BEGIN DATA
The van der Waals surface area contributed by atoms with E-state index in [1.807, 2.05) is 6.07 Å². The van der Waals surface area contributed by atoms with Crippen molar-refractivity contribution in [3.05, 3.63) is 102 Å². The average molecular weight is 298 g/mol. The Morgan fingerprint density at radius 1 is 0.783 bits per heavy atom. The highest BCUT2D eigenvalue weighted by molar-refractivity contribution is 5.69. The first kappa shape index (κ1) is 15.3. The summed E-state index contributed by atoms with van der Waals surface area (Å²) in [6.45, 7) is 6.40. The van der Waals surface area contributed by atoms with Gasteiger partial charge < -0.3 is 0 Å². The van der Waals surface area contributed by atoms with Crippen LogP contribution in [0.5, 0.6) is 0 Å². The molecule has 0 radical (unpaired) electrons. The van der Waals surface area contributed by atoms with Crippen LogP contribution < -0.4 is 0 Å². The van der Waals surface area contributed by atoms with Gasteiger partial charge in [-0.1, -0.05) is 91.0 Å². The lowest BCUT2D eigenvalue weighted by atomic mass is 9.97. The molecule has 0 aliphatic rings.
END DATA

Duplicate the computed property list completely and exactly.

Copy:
The van der Waals surface area contributed by atoms with E-state index in [1.807, 2.05) is 6.07 Å². The van der Waals surface area contributed by atoms with Crippen molar-refractivity contribution in [3.05, 3.63) is 102 Å². The average molecular weight is 298 g/mol. The Morgan fingerprint density at radius 1 is 0.783 bits per heavy atom. The highest BCUT2D eigenvalue weighted by molar-refractivity contribution is 5.69. The first kappa shape index (κ1) is 15.3. The summed E-state index contributed by atoms with van der Waals surface area (Å²) in [6.45, 7) is 6.40. The van der Waals surface area contributed by atoms with Gasteiger partial charge < -0.3 is 0 Å². The van der Waals surface area contributed by atoms with Crippen LogP contribution in [0.5, 0.6) is 0 Å². The molecule has 0 radical (unpaired) electrons. The van der Waals surface area contributed by atoms with Crippen LogP contribution < -0.4 is 0 Å². The van der Waals surface area contributed by atoms with Gasteiger partial charge in [-0.1, -0.05) is 91.0 Å². The lowest BCUT2D eigenvalue weighted by atomic mass is 9.97. The molecule has 0 aliphatic rings.